Jonah had gone to UB to study engineering. That changed very soon after his arrival, and I wasn’t surprised. Jonah hadn’t seemed like an engineering student to me. I knew he could intellectually appreciate it, especially the intricacies that lay behind everything people build. When he told us he was changing his major to philosophy, that sounded more like my boy. But who knew? He might just as easily been excited and inspired by a spunky chemistry professor who pondered the molecular foundations of existence. As always, time would have told.

The “hippie” thing didn’t quite get as far as “turn on, tune in, drop out.” I’ve got the papers to prove it. Jonah did actually do some college-level writing. And he was in touch with his advisor in a very cordial way. This hippie was on a journey, but not to oblivion. He was on his way to discovering what would resonate in both his heart and his mind. And as I’ve written before, I’d have loved to have seen what that would have become.

Kayla shared an additional memory with me. A bittersweet one:

The last time I ever saw Mac was on UB North Campus in front of the Student Union. I hadn’t seen him in a little while since we were all preparing for midterms and things like that. I’d been walking when all of a sudden I heard my name — “Kay!” — being yelled at a distance. I turned around to see Maccabee running toward me at top speed (nearly taking me out), picking me up in a hug, and twirling me around. We’d missed each other but chatted only for a little bit. I was on my way to class so I couldn’t talk long. Mac promised he’d see me very soon. I gave him a look that said I didn’t believe him, and he frowned at that for a moment. I can see it clear as day in my head, even now. Then, in a goofball dramatic tone, he promised that we’d see each other again, saying it’d be wonderful and everything I’d hope it to be. We hugged and the last thing we did was grasp each other’s hand as we separated. I remember smiling and turning around one last time and then we let go.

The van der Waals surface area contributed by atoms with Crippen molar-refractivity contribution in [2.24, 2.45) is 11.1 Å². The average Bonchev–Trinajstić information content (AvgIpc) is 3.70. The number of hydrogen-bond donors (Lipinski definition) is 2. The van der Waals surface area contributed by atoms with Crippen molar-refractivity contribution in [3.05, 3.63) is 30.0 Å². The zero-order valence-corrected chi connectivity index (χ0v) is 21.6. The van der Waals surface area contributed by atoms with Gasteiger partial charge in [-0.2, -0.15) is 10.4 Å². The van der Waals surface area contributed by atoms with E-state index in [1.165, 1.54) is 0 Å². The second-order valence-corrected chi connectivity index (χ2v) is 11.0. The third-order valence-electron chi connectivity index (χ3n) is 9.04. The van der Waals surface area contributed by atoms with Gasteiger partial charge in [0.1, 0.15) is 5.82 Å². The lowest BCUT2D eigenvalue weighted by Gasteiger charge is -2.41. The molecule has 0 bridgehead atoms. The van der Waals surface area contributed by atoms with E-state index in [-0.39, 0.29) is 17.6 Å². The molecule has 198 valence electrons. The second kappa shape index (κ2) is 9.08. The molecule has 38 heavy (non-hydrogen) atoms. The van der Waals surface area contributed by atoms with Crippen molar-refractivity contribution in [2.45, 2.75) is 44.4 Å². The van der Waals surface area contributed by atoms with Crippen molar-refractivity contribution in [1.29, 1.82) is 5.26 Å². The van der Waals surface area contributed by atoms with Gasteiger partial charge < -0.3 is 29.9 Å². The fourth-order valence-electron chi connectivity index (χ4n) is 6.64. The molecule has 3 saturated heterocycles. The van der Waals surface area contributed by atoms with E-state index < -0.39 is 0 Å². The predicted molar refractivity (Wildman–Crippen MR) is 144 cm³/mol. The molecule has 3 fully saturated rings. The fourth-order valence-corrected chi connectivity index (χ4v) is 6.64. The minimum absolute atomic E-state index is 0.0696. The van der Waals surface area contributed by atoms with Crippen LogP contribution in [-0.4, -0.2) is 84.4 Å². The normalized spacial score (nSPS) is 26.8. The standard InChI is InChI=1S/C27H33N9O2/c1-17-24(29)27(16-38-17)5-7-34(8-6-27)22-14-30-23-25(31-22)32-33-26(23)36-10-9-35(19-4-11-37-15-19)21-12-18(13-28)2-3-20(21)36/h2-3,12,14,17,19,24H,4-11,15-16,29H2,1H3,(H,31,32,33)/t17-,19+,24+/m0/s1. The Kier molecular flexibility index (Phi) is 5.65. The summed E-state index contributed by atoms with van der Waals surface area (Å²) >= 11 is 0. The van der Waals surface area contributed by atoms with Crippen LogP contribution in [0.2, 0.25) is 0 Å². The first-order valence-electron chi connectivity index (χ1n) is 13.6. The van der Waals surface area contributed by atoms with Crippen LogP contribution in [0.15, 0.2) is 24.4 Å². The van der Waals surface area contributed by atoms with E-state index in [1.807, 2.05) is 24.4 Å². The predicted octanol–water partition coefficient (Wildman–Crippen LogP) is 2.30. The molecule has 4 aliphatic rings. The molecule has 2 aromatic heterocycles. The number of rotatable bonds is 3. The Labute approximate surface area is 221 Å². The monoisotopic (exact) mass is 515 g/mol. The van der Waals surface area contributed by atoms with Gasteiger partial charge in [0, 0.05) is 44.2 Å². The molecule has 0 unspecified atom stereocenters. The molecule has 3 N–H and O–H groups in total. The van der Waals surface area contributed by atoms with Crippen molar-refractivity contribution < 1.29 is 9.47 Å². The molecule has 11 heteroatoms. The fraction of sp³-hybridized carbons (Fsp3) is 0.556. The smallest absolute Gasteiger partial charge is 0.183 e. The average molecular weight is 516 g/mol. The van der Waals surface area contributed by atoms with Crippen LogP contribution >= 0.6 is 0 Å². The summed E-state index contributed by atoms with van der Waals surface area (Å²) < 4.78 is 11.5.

That night, I was going to call him and invite him over to hang out with me and Tyler, but no one was hanging out until the next night. So I thought, “I’ll just call him tomorrow.” I didn’t know tomorrow wouldn’t come. I wish so badly I had called him.

How many of us feel that way? I last spoke with Jonah on my birthday, twelve days before he died. It had been three months since I’d last seen him. But life is always that way, isn’t it? When we lose something/someone we loved, don’t we always regret that there hadn’t been more? I could never have gotten enough time with Jonah. My heart will always yearn, always miss him. But those hugs were so huge. That smile was so beautiful. That laugh, so infectious. That makes him an extremely memorable guy. I’ll be holding onto all of it. As I suspect Kayla will be doing. And so many others who loved Jonah Maccabee.

Kayla concluded her writing with these words:

Looking back on the last time I saw him means so much and I do truly believe that I will see him again and it’ll be amazing and everything I’d hope it to be.

Jonah touched our lives in astonishingly gracious ways. He is so very much worth remembering. And, as does Kayla, I hope there will indeed be a time when we can see each other again. That would be amazing, and even more than I could ever hope would be.

As May 13, 2012, approaches, these are some of his commencement gifts to us.


P.S. “Commencement Gifts” is The Jonah Maccabee Foundation’s very first fundraiser. Thinking of what might have been Jonah’s graduation on May 13, 2012, we “commence” the work of what I hope will be a worthwhile participant in the not-for-profit community. Please consider making a tax-deductible gift at https://www.jonahmac.org by Sunday, May 13 (okay, or any other time). Thank you.